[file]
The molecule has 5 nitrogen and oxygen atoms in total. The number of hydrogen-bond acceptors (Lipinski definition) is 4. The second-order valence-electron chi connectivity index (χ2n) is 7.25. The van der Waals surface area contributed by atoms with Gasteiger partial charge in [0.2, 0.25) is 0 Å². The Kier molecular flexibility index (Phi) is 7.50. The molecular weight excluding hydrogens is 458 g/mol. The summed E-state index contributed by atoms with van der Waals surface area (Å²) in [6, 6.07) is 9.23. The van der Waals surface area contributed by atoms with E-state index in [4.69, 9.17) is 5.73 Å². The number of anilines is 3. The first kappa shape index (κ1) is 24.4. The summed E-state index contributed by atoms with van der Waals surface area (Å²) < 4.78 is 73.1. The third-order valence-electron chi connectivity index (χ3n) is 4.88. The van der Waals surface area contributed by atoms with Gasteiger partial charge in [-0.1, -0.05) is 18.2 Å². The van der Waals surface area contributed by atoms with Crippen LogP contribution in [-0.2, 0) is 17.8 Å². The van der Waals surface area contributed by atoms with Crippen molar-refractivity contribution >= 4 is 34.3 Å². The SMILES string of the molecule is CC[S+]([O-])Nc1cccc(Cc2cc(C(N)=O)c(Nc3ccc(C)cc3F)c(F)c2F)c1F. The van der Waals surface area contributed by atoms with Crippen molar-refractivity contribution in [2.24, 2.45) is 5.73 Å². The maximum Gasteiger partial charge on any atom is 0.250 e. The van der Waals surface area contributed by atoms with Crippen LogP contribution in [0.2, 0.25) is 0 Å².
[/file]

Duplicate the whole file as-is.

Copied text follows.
The molecule has 5 nitrogen and oxygen atoms in total. The number of hydrogen-bond acceptors (Lipinski definition) is 4. The second-order valence-electron chi connectivity index (χ2n) is 7.25. The van der Waals surface area contributed by atoms with Gasteiger partial charge in [0.2, 0.25) is 0 Å². The Kier molecular flexibility index (Phi) is 7.50. The molecular weight excluding hydrogens is 458 g/mol. The summed E-state index contributed by atoms with van der Waals surface area (Å²) in [6, 6.07) is 9.23. The van der Waals surface area contributed by atoms with E-state index in [4.69, 9.17) is 5.73 Å². The number of anilines is 3. The first kappa shape index (κ1) is 24.4. The summed E-state index contributed by atoms with van der Waals surface area (Å²) < 4.78 is 73.1. The third-order valence-electron chi connectivity index (χ3n) is 4.88. The van der Waals surface area contributed by atoms with Gasteiger partial charge in [-0.1, -0.05) is 18.2 Å². The van der Waals surface area contributed by atoms with Crippen LogP contribution in [-0.2, 0) is 17.8 Å². The van der Waals surface area contributed by atoms with Crippen molar-refractivity contribution >= 4 is 34.3 Å². The SMILES string of the molecule is CC[S+]([O-])Nc1cccc(Cc2cc(C(N)=O)c(Nc3ccc(C)cc3F)c(F)c2F)c1F. The van der Waals surface area contributed by atoms with Crippen molar-refractivity contribution in [2.24, 2.45) is 5.73 Å². The maximum Gasteiger partial charge on any atom is 0.250 e. The van der Waals surface area contributed by atoms with Crippen LogP contribution in [0.2, 0.25) is 0 Å².